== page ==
When assessing pharmacologic treatment in patients with asthma with or without antidepressant use, patients using antidepressants were slightly overrepresented in GINA 2020 Step 4 and 5. The use of long-acting bronchodilators (beta2-agonists, antimuscarinic, or a combination of both) was more common in patients using antidepressants, where as no differences in leukotriene receptor antagonist use was seen. Proton-pump inhibitors were more frequently redeemed by those receiving antidepressant therapy (34% vs 14%), but no differences in nasal decongestants and/or antihistamine use was seen (Table 2).

Table 2 Pharmacologic Asthma Treatment and Disease Control Measurements in 60,534 Patients with Actively Treated Asthma in a Nationwide Cohort, Stratified by Antidepressant Use

In terms of disease control, annual SABA use was higher in patients using antidepressants (200 (IQR 100, 350) vs 175 (60, 267) annual doses), as was excessive use of rescue medication (>600 annual doses) at 13.0% vs 8.9%. Moderate exacerbations were more common in patients redeeming antidepressants (11% vs 6.6%), but no significant difference in number of exacerbations was seen between antidepressant users and non-users. Patients using antidepressants were more likely to have experienced at least one severe exacerbation (14% vs 8.8%) and had a higher exacerbation rate than non-users (Table 2).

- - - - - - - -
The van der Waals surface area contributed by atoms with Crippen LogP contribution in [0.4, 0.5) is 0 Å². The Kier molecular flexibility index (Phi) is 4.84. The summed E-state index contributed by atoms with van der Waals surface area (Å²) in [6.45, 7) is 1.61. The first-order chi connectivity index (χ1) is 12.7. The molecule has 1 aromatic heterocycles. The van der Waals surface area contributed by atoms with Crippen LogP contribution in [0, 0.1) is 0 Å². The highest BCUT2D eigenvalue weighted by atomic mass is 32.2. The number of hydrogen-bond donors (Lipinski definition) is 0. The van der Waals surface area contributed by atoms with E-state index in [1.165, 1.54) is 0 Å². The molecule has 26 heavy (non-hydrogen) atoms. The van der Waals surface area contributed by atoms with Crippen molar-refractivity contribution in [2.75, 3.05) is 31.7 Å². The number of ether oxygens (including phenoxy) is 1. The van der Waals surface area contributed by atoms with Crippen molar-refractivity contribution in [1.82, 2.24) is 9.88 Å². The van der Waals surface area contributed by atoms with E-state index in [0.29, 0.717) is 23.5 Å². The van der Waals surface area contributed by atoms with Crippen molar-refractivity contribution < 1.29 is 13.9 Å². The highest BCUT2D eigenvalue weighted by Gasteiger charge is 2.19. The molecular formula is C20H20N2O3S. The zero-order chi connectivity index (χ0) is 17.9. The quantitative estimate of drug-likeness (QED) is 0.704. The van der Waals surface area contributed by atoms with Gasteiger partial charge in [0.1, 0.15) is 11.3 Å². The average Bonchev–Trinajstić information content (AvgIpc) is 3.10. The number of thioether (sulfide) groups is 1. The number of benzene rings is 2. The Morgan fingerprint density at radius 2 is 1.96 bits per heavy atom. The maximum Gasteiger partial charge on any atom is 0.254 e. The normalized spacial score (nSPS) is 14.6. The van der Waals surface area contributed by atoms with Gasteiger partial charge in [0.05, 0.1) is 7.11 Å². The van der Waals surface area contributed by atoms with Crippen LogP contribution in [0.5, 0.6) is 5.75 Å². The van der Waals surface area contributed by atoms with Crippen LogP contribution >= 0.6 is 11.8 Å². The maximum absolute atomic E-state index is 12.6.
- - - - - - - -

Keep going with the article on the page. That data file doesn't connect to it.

Risk Factors for Antidepressant Use in Asthma

Bivariable logistic regression showed higher odds of antidepressant use in patients with asthma, both in mild-to-moderate disease (OR 1.62 (95% CI 1.56, 1.68), p<0.001) and possible severe asthma (OR 2.53 (95% CI 2.32, 2.75), p<0.001) (Table 3).

Table 3 Multivariable Logistic Regression of Antidepressant Treatment in 60,534 Patients with Actively Treated Asthma and 60,534 Age- and Sex-Matched Controls

In multivariable logistic regression analysis adjusted for age, sex, workforce status, education, income, civil status, presence of multimorbidity (Charlson score ≥2) and redemption of common ocular and/or nasal as well as gastroesophageal relief drugs, asthma remained significantly associated with antidepressant use. Odds of antidepressant use was increased with both asthma disease severities (OR 1.40 (95% CI 1.35, 1.46), p<0.001 and OR 1.56 (95% CI 1.41, 1.71), p<0.001) for mild-to-moderate asthma and possible severe asthma, respectively (Table 3).

Female sex, increasing age, being outside the workforce or under current education, use of decongestants and antiallergics, PPI use, being never- or previously married and multimorbidity were associated with higher odds of antidepressant use, while a high level of education and income were associated with lower odds of antidepressant use (Table 3).